The world should engage more deeply with both the United States and China as it seeks to update existing rules and norms, rather than isolate any country in the process, Japanese Foreign Minister Toshimitsu Motegi said yesterday.
He also called on the two giants, now mired in what some scholars have termed a "clash of civilisations", to act for the greater good rather than their own self-interests.
"Precisely because of the current reality where existing great powers and emerging powers are competing for influence, claims must not be asserted by force," he said, in his first policy speech since he became foreign minister in September.
Emphasising solutions based on the rules of the international community, he said "international order needs to be made more sustainable, by creating new rules that reflect the changes in the economy, society and technological innovation".
Japan can play a role in fostering this consultative approach, he said, noting its location in between the US and China in the Indo-Pacific.
The world's third-largest economy also has positive ties with both countries, and a wealth of soft and hard powers that give it diplomatic clout among other nations, he said.
"We need to deploy a diplomacy that not only respects global diversity but also exercises our coordination capabilities in the rule-making process, while also taking a firm response to events that may happen," Mr Motegi said in his address to the first Tokyo Global Dialogue.
Held by the Japan Institute of International Affairs think-tank, its theme was: "Is it possible to build an international order based on free, fair and transparent rules?"
To this, Mr Motegi's reply was an "emphatic yes", even while noting that the power balance is becoming more complex in a highly polarised world. Japan, which has greatly benefited from a post-war liberal world order that is now under threat, can lead efforts to update existing rules, such as maritime norms, and to create new rules in areas such as the digital economy.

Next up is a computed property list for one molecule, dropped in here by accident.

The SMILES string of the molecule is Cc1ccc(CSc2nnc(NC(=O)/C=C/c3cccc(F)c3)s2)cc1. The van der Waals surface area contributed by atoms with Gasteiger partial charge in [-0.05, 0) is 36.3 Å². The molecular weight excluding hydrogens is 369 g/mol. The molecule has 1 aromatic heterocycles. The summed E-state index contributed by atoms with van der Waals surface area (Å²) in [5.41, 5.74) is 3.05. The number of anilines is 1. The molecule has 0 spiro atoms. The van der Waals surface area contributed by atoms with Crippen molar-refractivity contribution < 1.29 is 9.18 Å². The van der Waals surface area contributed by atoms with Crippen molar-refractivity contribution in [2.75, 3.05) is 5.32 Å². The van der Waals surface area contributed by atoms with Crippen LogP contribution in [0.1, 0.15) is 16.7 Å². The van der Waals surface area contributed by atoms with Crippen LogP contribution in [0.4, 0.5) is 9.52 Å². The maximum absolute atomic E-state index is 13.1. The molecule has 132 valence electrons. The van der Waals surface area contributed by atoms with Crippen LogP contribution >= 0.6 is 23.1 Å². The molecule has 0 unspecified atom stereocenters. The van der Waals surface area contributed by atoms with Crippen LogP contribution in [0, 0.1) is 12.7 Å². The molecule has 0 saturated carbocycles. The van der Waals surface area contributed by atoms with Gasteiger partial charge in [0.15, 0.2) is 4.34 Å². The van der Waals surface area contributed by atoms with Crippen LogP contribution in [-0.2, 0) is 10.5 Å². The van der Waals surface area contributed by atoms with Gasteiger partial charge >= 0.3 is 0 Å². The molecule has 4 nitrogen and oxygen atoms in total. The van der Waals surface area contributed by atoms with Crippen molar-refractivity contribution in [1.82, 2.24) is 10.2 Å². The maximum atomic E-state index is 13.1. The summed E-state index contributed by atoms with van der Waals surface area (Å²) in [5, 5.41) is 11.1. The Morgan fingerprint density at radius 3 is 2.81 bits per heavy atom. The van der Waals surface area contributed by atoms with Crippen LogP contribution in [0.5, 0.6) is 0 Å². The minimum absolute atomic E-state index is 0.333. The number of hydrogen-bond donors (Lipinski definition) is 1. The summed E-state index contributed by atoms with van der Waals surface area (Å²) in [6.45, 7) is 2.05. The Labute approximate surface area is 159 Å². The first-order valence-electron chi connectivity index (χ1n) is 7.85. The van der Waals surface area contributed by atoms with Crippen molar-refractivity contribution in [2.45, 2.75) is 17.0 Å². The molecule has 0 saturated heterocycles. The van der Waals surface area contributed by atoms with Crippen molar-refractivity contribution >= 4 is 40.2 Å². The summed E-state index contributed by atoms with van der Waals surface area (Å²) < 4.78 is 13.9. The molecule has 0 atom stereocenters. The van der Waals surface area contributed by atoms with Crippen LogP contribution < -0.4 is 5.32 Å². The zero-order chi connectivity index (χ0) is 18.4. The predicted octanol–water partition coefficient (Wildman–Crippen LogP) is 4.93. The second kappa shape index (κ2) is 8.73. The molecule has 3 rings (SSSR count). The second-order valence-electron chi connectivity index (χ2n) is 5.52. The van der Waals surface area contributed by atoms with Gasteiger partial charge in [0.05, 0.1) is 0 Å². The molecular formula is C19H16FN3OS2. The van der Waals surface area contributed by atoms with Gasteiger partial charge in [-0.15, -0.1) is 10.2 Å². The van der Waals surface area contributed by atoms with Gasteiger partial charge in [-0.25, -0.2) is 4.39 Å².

In safeguarding multilateralism through trade, Mr Motegi said Japan's approach is born out of a "strategic judgment on what a desirable new framework would look like for the Asia-Pacific as the centre of world growth, from not only an economic but also a geopolitical perspective".
Japan has championed free trade, including through such deals as the revised Trans-Pacific Partnership and its economic partnership agreement with the European Union.
It is also trying to persuade India - the "world's most populous democratic country and a major strategic player connecting the Asia-Pacific and the Indian Ocean" - to remain in the Regional Comprehensive Economic Partnership, he said.
In this vein, Japan's trade deal with the US can "play the role of anchoring the US in the free economic sphere of the Asia-Pacific", amid concerns that Washington is becoming less invested in the region, Mr Motegi added.
Dr Tsutomu Kikuchi, vice-president of Aoyama Gakuin University, told a panel discussion later that he saw Japan's Free and Open Indo-Pacific (FOIP) vision as a way to keep the US engaged in the region.
While they share the same name, the US version of FOIP is more security-driven, while Japan's priorities are to promote a rules-based order and economic development.
"For Japan, the FOIP is quite important to keep the US engaged in the region, but at the same time... (it) creates more space for Japan to manoeuvre outside the US-China relationship," said Dr Kikuchi.